...The 20th century has been characterized by three developments of great political importance: The growth of democracy, the growth of corporate power and the growth of corporate propaganda against democracy.

Monday, January 2, 2012

The Flying Misfits


Greg "Pappy" Boyington is the commanding officer of VMF-214, a group of fighter pilots based in the Solomon Islands during World War II. Pappy often intercedes in altercations (disagreements/fights) at the base, but everyone seems to pull together when they are assigned missions in the air. "Pappy" likes to drink and fight a lot when not flying missions, and owns a Bull Terrier named 'Meatball' (which he claims belongs to General Moore in "Flying Misfits", but General Moore says 'he wouldn't own an ugly mutt like that.')

The series premise was very loosely based on a portion of the real-life military career of Gregory Boyington, known as "Pappy" due to his "advanced" age compared to the younger pilots under his command. (He was 30 when he took command of VMF-214.) Boyington, who was a technical advisor for the series, commented that this was "fiction based on reality" and that no regular character in the series except for himself actually existed. In the documentary film Pappy Boyington Field Robert Conrad shares personal insight about Pappy from their time together during the television series.

Popular character John "Hutch" Hutchinson (Joey Aresco) was killed off in the episode "Last One for Hutch" and replaced as chief mechanic by GySgt. Andy Micklin (Red West), who had joined the squadron a few episodes earlier in "Devil in the Slot".

File:Baa Baa Black Sheep (TV series) "Pappy" Boyington.jpg

The TV series of course takes liberties with actual history. Boyington and the Black Sheep were stationed at Espiritu Santo in the New Hebrides (present-day Vanuatu). They also flew from Vella Lavella but there was no island called Vella La Cava or Epiritos Marcos. Although Boyington describes his men as misfits and the series happily plays this up, more balanced later accounts note that the men were more likely stragglers who had been separated from their units or got lost in the general confusion of the war and army bureaucracy. His Intelligence Officer is on record noting that none of the men in the squadron were facing disciplinary action while they were with the unit. When the series aired with his name attached as Technical Advisor, surviving members of the Black Sheep recalled how they ribbed him about it and how he had to apologise. One of the veterans is quoted to have indignantly said, "We never went up drunk. The only thing accurate about the show was that we flew Corsairs."
The exploits of the Black Sheep form about a third of his memoirs. Prior to that, before America's entry into the war, Boyington had served with the Flying Tigers in China. He also served in Burma before Roosevelt declared war and he once again joined the Marines in the Pacific. Following his downing and capture by a Japanese submarine, he spent the remaining 20 months of the war as a POW. In the years after the war, he fought alcoholism, broken marriages, joblessness and ill-health. A line from his memoir sums it up poignantly. As he rode through the ticker-tape parade after receiving his Medal of Honor from President Truman, a well-wisher grabbed him by the arm and said, "Enjoy it today, my boy, because they won't give you a job cleaning up the streets tomorrow." He published his memoirs in 1958. He returned to part-time flying after partially overcoming his alcoholism. He finally died of lung cancer in 1988 at the age of 75. He is buried at Arlington National Cemetery. A true American hero. But as he himself wrote at the end of his book, "If this story were to have a moral, then I would say, 'Just name a hero and I'll prove he's a bum.'"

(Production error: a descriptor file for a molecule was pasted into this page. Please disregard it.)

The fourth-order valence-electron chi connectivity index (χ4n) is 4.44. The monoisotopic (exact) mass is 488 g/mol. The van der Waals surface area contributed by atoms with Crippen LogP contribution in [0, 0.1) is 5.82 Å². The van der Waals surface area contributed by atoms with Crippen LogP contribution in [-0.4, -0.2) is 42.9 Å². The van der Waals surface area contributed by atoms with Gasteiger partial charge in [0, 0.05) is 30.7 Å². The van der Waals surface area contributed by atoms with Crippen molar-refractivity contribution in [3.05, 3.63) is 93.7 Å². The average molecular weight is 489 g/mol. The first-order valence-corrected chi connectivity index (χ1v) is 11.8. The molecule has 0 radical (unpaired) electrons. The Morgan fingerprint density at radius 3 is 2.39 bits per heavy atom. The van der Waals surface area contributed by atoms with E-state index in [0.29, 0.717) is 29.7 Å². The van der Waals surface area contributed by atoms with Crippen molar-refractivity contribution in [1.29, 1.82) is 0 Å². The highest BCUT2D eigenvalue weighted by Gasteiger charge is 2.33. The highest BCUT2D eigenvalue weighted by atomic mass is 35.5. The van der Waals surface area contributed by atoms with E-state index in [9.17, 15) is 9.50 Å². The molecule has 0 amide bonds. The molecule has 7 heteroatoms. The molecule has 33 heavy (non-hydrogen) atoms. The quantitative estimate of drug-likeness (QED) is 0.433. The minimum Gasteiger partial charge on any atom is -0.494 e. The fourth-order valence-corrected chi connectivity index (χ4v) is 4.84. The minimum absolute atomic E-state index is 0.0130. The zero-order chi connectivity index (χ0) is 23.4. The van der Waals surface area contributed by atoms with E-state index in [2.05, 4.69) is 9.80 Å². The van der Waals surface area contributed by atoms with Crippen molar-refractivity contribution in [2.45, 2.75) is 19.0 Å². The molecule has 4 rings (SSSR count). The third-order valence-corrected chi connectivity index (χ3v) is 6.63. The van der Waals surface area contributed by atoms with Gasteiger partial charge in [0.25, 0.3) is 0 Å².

NBC's Baa Baa Black Sheep lasted a total of just 2 seasons, the casualty of poor ratings (it was up against Charlie's Angels), and high cost. This was before the advent of cheap CGI effects. Those planes you see onscreen are the real deal, vintage F4U Corsairs put through their paces.
In an effort to milk as much money as possible from this re-release, NBC-Universal has slyly packaged the 2 seasons into what I believe will eventually be 3 premium priced boxed sets. Volume 1 contains just half of the first season. Talk about greed. (For comparison, Universal has just released a boxed set of the first 2 seasons of Quincy ME at the same price.) Universal has crammed all the episodes onto 2 double-sided DVDs. Some older DVD players have problems playing these double-sided Universal DVDs. On one player it just spun uselessly registering a blank screen.
This first half-season consists of the first 10 episodes plus the one and a half hour pilot "Flying Misfits". What has NBC-Universal done to justify the pretty exorbitant price? Well, one thing we can be thankful for is that they have provided a reasonably good restoration of the original film prints. Picture quality is generally very good, clean, clear and sharp (though not as good as on the aforementioned Quincy ME). There are still occasional film nicks and dirt specks but generally the quality of the studio based footage is very high considering this was made in 1976. Archival and older stock footage has not been restored. They look very grainy and grimy in comparison to the footage shot specifically for the series. But this is quite reasonable and even lends a certain authenticity to the episodes. Sound is a basic 2.0 mono but clean and clear. The extras last a grand total of 6 minutes and consists of two interviews with the real Pappy Boyington, one made in 1959 just after the success of his memoirs, and the other in 1976 on the occasion of the premiere of Baa Baa Black Sheep on NBC.

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